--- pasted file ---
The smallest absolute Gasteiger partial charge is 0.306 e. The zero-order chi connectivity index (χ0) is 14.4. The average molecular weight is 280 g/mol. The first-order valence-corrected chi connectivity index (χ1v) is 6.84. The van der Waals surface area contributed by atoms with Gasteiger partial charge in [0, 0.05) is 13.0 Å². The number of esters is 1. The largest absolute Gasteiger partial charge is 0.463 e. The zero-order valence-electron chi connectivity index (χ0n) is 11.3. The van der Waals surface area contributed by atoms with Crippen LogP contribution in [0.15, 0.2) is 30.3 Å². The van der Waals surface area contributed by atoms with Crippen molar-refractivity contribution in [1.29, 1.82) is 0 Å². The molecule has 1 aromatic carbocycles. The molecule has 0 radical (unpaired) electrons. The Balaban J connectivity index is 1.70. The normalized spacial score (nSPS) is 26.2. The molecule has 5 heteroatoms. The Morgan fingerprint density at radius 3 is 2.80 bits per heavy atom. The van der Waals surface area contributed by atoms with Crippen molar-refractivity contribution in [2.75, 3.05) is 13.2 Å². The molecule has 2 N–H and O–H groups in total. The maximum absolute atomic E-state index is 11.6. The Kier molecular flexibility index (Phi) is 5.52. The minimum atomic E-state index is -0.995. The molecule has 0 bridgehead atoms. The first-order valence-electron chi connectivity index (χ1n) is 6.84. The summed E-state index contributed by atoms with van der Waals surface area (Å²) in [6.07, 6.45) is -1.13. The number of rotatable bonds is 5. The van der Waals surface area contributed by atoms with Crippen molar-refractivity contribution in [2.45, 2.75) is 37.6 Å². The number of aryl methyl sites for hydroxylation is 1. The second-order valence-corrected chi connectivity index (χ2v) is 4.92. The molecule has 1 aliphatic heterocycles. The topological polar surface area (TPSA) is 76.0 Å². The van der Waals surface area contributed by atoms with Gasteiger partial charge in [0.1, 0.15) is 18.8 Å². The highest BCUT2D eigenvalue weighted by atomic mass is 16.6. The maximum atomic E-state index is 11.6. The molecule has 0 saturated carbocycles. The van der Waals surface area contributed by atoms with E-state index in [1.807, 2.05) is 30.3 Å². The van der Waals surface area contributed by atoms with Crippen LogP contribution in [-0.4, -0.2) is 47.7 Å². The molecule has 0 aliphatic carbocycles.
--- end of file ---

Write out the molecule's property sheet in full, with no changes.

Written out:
The smallest absolute Gasteiger partial charge is 0.306 e. The zero-order chi connectivity index (χ0) is 14.4. The average molecular weight is 280 g/mol. The first-order valence-corrected chi connectivity index (χ1v) is 6.84. The van der Waals surface area contributed by atoms with Gasteiger partial charge in [0, 0.05) is 13.0 Å². The number of esters is 1. The largest absolute Gasteiger partial charge is 0.463 e. The zero-order valence-electron chi connectivity index (χ0n) is 11.3. The van der Waals surface area contributed by atoms with Crippen LogP contribution in [0.15, 0.2) is 30.3 Å². The van der Waals surface area contributed by atoms with Crippen molar-refractivity contribution in [1.29, 1.82) is 0 Å². The molecule has 1 aromatic carbocycles. The molecule has 0 radical (unpaired) electrons. The Balaban J connectivity index is 1.70. The normalized spacial score (nSPS) is 26.2. The molecule has 5 heteroatoms. The Morgan fingerprint density at radius 3 is 2.80 bits per heavy atom. The van der Waals surface area contributed by atoms with Crippen molar-refractivity contribution in [2.75, 3.05) is 13.2 Å². The molecule has 2 N–H and O–H groups in total. The maximum absolute atomic E-state index is 11.6. The Kier molecular flexibility index (Phi) is 5.52. The minimum atomic E-state index is -0.995. The molecule has 0 bridgehead atoms. The first-order valence-electron chi connectivity index (χ1n) is 6.84. The summed E-state index contributed by atoms with van der Waals surface area (Å²) in [6.07, 6.45) is -1.13. The number of rotatable bonds is 5. The van der Waals surface area contributed by atoms with Crippen molar-refractivity contribution in [2.45, 2.75) is 37.6 Å². The number of aryl methyl sites for hydroxylation is 1. The second-order valence-corrected chi connectivity index (χ2v) is 4.92. The molecule has 1 aliphatic heterocycles. The topological polar surface area (TPSA) is 76.0 Å². The van der Waals surface area contributed by atoms with Gasteiger partial charge in [0.1, 0.15) is 18.8 Å². The highest BCUT2D eigenvalue weighted by atomic mass is 16.6. The maximum atomic E-state index is 11.6. The molecule has 0 saturated carbocycles. The van der Waals surface area contributed by atoms with E-state index in [1.807, 2.05) is 30.3 Å². The van der Waals surface area contributed by atoms with Crippen LogP contribution in [-0.4, -0.2) is 47.7 Å². The molecule has 0 aliphatic carbocycles.